Effect of transportation and storage using sorbent tubes of exhaled breath samples on diagnostic accuracy of electronic nose analysis

J Breath Res. 2013 Mar;7(1):016002. doi: 10.1088/1752-7155/7/1/016002. Epub 2012 Dec 21.


Many (multi-centre) breath-analysis studies require transport and storage of samples. We aimed to test the effect of transportation and storage using sorbent tubes of exhaled breath samples for diagnostic accuracy of eNose and GC-MS analysis. As a reference standard for diagnostic accuracy, breath samples of asthmatic patients and healthy controls were analysed by three eNose devices. Samples were analysed by GC-MS and eNose after 1, 7 and 14 days of transportation and storage using sorbent tubes. The diagnostic accuracy for eNose and GC-MS after storage was compared to the reference standard. As a validation, the stability was assessed of 15 compounds known to be related to asthma, abundant in breath or related to sampling and analysis. The reference test discriminated asthma and healthy controls with a median AUC (range) of 0.77 (0.72-0.76). Similar accuracies were achieved at t1 (AUC eNose 0.78; GC-MS 0.84), t7 (AUC eNose 0.76; GC-MS 0.79) and t14 (AUC eNose 0.83; GC-MS 0.84). The GC-MS analysis of compounds showed an adequate stability for all 15 compounds during the 14 day period. Short-term transportation and storage using sorbent tubes of breath samples does not influence the diagnostic accuracy for discrimination between asthma and health by eNose and GC-MS.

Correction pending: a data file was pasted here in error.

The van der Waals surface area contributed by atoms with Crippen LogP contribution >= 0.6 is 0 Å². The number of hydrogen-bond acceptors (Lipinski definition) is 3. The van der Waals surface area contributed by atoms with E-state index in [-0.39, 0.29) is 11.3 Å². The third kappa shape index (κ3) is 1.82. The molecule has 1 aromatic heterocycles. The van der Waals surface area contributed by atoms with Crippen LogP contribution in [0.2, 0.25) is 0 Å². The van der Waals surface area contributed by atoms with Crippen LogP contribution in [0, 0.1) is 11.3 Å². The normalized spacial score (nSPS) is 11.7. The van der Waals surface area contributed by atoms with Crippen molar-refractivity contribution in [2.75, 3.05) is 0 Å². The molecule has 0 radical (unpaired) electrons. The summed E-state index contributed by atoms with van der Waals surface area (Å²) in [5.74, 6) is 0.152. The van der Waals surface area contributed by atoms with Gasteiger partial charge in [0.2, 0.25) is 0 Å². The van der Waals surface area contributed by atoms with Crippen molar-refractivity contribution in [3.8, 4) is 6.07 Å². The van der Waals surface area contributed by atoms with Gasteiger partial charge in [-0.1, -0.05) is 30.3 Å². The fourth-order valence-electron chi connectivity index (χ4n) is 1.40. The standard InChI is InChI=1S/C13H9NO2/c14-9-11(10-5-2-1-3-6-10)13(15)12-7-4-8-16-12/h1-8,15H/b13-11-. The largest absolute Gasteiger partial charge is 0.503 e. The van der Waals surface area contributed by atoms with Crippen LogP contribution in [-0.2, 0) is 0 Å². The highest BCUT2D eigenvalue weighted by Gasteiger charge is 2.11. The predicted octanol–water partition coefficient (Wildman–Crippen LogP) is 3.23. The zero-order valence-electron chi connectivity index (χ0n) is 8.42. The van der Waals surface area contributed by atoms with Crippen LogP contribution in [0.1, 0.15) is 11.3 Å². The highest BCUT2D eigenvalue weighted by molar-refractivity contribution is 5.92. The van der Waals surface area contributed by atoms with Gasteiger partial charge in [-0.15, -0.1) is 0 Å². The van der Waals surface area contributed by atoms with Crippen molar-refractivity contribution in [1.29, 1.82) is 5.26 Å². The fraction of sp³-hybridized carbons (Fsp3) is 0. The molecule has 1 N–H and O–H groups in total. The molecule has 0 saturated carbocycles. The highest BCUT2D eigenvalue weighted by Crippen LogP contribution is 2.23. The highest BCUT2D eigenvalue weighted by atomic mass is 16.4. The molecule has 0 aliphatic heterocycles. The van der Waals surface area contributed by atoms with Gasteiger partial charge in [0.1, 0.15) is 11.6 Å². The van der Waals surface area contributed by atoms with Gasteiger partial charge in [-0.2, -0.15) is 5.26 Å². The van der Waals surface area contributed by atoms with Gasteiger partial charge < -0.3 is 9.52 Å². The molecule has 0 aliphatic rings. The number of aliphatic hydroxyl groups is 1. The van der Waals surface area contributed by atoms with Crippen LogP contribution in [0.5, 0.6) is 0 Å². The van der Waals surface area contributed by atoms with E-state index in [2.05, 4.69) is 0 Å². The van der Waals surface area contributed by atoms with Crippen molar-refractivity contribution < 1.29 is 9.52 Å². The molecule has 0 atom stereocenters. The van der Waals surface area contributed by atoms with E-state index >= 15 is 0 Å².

Publication types

  • Research Support, Non-U.S. Gov't

MeSH terms

  • Adult
  • Asthma / metabolism
  • Breath Tests / instrumentation*
  • Case-Control Studies
  • Cross-Sectional Studies
  • Exhalation
  • Female
  • Gas Chromatography-Mass Spectrometry
  • Humans
  • Male
  • Middle Aged
  • Specimen Handling* / instrumentation
  • Volatile Organic Compounds / metabolism


  • Volatile Organic Compounds